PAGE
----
Thursday, August 28, 2014

St. Austin's Day

Today, of course, is the feast of St. Augustine of Hippo, Doctor of the Church. From one of his lesser-known writings, against the Donatists:

With however great light of learning and of reputation he may shine, however much he may boast himself to be a precious stone, who endeavors to lead you after him, remember always that that brave woman who alone is lovely only to her husband, whom holy Scripture portrays to us in the last chapter of the Book of Proverbs, is more precious than any precious stones. Let no one say, I will follow such an one, for it was even he that made me a Christian; or, I will follow such an one, for it was even he that baptized me. For "neither is he that planteth anything, neither he that watereth, but God that giveth the increase." And "God is love; and he that dwelleth in love, dwelleth in God, and God in him." No one also that preaches the name of Christ, and handles or administers the sacrament of Christ, is to be followed in opposition to the unity of Christ. "Let every man prove his own work; and then shall he have rejoicing in himself alone, and not in another. For every man shall bear his own burden,"—the burden, that is, of rendering an account; for "every one of shall give an account of himself. Let us not therefore judge one another any more." For, so far as relates to the burdens of mutual love, "bear ye one another’s burdens, and so fulfill the law of Christ. For if a man think himself to be something, when he is nothing, he deceiveth himself." Let us therefore "forbear one another in love, endeavoring to keep the unity of the Spirit in the bond of peace;" for no one who gathers outside that peace is gathering with Christ; but "he that gathering not with Him scattereth abroad."

The brave woman of Proverbs 31 is the Church, of course.


  1. Enbrethiliel2:47 PM


    This is certainly better than all the literalist readings of Proverbs 31, which remind me of the time a totally non-religious guy was floored to hear that Catholic women generally don't think the imitation of Mary is an impossible task. I wasn't very articulate at the time, or else I would have explained that being part of the Mystical Body means that imitating Mary (or Jesus, for that matter!) it's not about reaching some external ideal, but about fulfilling your own potential, through the same grace given to her.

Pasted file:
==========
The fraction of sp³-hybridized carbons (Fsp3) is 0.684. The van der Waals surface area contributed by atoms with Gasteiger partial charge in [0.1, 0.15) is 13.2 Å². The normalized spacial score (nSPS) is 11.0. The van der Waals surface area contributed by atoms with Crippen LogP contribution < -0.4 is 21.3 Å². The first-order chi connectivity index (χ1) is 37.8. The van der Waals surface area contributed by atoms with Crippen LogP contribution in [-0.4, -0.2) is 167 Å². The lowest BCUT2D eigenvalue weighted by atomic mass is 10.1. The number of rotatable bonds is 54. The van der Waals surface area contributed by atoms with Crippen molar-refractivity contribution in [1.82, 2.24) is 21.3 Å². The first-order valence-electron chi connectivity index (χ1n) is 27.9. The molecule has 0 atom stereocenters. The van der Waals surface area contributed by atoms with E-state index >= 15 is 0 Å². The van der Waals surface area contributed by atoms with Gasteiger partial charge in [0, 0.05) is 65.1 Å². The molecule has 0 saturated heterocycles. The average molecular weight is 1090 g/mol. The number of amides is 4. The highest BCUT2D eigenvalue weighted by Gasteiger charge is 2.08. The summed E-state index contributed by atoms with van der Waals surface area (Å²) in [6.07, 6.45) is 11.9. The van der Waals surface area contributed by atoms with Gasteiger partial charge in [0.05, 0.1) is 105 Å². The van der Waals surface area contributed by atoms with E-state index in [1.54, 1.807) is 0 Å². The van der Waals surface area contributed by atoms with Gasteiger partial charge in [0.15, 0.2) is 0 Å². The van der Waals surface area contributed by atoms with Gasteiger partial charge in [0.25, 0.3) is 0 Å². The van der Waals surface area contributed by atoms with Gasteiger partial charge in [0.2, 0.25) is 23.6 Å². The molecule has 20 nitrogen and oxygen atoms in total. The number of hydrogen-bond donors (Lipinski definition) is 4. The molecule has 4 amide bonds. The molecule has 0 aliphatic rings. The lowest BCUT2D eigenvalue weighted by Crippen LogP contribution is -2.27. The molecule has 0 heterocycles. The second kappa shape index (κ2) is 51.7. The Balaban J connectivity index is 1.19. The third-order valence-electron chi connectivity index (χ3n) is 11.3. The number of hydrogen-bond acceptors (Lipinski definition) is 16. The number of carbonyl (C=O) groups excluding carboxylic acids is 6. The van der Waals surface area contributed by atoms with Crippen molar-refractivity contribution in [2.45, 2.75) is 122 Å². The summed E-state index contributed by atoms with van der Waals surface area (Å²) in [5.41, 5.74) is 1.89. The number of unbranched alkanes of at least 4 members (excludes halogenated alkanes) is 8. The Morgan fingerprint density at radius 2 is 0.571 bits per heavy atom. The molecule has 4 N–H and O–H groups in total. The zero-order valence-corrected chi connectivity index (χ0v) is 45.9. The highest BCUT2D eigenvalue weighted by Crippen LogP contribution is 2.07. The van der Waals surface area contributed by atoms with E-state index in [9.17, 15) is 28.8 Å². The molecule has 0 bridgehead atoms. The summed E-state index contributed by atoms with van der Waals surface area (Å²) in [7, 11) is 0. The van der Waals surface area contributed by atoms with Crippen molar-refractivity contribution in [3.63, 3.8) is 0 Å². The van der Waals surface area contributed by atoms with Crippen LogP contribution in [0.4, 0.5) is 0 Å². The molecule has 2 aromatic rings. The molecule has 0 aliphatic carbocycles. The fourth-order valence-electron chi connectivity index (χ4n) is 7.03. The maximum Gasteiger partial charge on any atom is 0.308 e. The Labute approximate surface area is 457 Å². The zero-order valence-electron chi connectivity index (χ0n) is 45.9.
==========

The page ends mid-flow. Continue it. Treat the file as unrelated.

And how nice to see the same idea of unity here, along with the possibility of bearing each other's burdens. If I had a second crack at that old conversation, I'd add that Mary herself helps to bear the burdens of everyone trying to imitate her, in a more direct way than he might imagine!

  2. branemrys5:42 PM

    That's a really good point; to a great degree the passage is on how the communion of saints works, and Donatism was precisely the heresy that misunderstood the communion of saints. We all have to be in it together, bearing each others' burdens, and it's only by doing so that we all together make up the Bride of Christ who is strong and more precious than jewels, doing good and not evil.

  3. Timotheos11:01 PM

    Coming from a Protestant background, I'd say that this is also probably the most constructive way of getting them to understand the role of Mary.

    Most Protestants will scoff at the notion that they might need Mary in their lives; ask them about their local church though, and they'll probably tell you gushing reports about all the strength, love, prayer, etc., that they have gained from it.

    And of course, they know all those passages about how the church is the "bride of Christ" as well, so it dosen't take much to connect this with the idea of the church personifed in Mary (and this acts as a good way of arguing for and explaining all those "difficult" Marian doctrines, because the church considered as such (in Protestant terms, the "invisible" church) is all-holy, spotless, immaculate, resurrected, etc...)


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